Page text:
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An In-depth Look at Vegetables that Grow in Shade

Vegetables That Grow In Shade

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Although most vegetables and fruit require a sunny spot for growth, there are numerous vegetables that grow in shade effectively. This can include the likes of salad leaves, radish, and beetroot. For some vegetable crops, a bit of shade can actually be highly beneficial. Plus, it means less work for you! After all, these plants will not need to be watered as frequently because they will be sheltered from the sun. There are even some crops that struggle in the sun, such as salad crops, so the only way to achieve lush growth is in the shade.

With that in mind, we are going to take a look at some of the best vegetables to grow in shade so that you can get a better understanding of your options. Once you have made your selection, “The Vegetable Gardener’s Bible” is a great reference book for more in-depth information, on growing specific types of vegetables.

My Choice of the Best Vegetables to Grow in Shade

Broad beans

The first vegetable that we are going to take a look at is broad beans. They flourish most effectively in dappled shade. The flowers are highly fragrant and attract bees and another pollinating insects.

Beans are best picked and eaten when they are young and tender. Aquadulce Claudia, is an early maturing variety, that can be planted in the Fall and overwintered for harvesting in the Spring.


Kale is a superfood, and it has received a lot of attention over the past few years. In terms of growing kale, this is a hardy and robust crop, which is able to tolerate a light amount of shade.

Kale grows in a range of different colors and shapes, including Red Curled, Dwarf Green Curled, Red Winter, and Black Tuscany.

To encourage more leaves to grow, you are advised to pick them on a regular basis.


Next, we have leeks. On shady plots that get sun during the morning and shade throughout the afternoon, leeks are ideal. They need some sun, but they can also handle a bit of shade as well.

For heavy crops, it is advisable to choose hardy and reliable varieties, for instance, Autumn Giant or Musselburgh.


Carrots are also able to handle a bit of shade in the afternoon! However, you do need to be mindful of the space given when growing this vegetable. Make sure you do not squash the leaves when you thin out the seedlings, as carrot flies will be attracted to the scent.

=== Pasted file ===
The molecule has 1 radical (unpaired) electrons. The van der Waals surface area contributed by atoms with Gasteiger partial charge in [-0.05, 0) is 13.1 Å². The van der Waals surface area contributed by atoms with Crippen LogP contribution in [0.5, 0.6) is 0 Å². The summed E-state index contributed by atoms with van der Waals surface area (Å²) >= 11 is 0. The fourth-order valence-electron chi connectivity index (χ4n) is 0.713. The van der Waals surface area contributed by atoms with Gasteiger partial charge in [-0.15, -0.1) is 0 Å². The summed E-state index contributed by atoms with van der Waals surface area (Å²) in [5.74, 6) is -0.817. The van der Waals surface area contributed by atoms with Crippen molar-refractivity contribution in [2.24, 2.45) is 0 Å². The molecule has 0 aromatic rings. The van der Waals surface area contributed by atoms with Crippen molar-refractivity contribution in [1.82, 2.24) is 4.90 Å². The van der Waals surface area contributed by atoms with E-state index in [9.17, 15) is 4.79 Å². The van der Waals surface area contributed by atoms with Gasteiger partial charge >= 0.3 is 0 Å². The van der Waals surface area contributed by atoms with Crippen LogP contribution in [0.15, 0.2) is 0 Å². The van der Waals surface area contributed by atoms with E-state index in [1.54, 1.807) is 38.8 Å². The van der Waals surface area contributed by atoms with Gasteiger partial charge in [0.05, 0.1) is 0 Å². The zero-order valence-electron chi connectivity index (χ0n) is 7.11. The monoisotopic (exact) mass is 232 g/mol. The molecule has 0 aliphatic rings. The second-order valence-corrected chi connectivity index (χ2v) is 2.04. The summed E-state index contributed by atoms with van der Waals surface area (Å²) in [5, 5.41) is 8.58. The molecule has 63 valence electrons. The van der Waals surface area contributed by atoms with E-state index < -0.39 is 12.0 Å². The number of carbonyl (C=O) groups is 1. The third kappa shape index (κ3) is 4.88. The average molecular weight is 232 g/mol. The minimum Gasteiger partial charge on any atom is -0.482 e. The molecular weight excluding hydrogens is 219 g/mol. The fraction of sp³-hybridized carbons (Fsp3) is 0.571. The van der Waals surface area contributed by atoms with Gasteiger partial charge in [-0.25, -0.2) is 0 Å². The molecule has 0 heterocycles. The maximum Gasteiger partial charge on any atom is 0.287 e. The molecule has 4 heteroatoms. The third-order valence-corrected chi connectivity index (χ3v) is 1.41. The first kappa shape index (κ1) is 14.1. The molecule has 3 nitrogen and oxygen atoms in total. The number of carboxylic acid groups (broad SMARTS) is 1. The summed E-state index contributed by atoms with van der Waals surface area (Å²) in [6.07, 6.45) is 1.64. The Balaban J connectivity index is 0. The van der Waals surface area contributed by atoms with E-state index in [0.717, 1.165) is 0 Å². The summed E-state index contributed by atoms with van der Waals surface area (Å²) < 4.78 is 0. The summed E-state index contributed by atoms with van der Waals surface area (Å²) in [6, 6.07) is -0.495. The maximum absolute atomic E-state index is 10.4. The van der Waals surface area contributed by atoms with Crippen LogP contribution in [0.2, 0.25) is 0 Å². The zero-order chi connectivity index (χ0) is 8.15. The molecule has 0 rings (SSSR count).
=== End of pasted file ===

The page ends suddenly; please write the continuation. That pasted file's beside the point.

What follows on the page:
There are some varieties of carrots that are resistant to pests, including Resistafly and Flyaway. Of course, you can also invest in pest control products to ensure your vegetables flourish.


Another vegetable that you may want to consider growing if you have a fair amount of shade in your location is radishes.

Within just a few weeks of sowing, radishes can be ready to eat. This makes them a great choice for those looking to grow vegetables for the first time.

Radishes also taste amazing. They are ideal for adding a bit of a spicy hint to your salad.

Simply repeat sow for a non-stop and low-effort harvest. What could be easier?


Next on our list of vegetables that grow in shade, we have kohlrabi, whose seeds are designed to be sown on a little and often basis.

These vegetables will also need to be watered on a regular basis and they are suitable for temperatures that are 50 degrees Fahrenheit or higher.

There are a lot of different ways that this vegetable can be enjoyed. The leaves can be eaten in the same way as cabbage. They also taste amazing grated into a raw salad. Other ideas include adding kohlrabi to stew or peeling the swollen steams and tossing in butter to roast.


Potatoes also prefer cooler weather. While this vegetable will have no issue thriving in complete sun, the plants will also happily deal with a bit of shade too. You should expect smaller tubers and a lower yield when you do grow in partial shade, though.


Peas are a type of cool-season vegetable that will enjoy a bit of shade, especially when the weather starts to get hotter and hotter.

Snap and snow peas are relished for their crunchy pods. You may also want to enjoy the common garden peas, which are also referred to as English peas.

When growing peas, it is best to sow the pea seeds directly into the soil, during the spring, ensuring there is no more danger of any heavy frost.

Mustard greens

Mustard greens represent another type of cool-season green, which also happens to be very fast growing. This vegetable is enjoyed for its pungent flavor, which tastes very much like mustard, hence the name.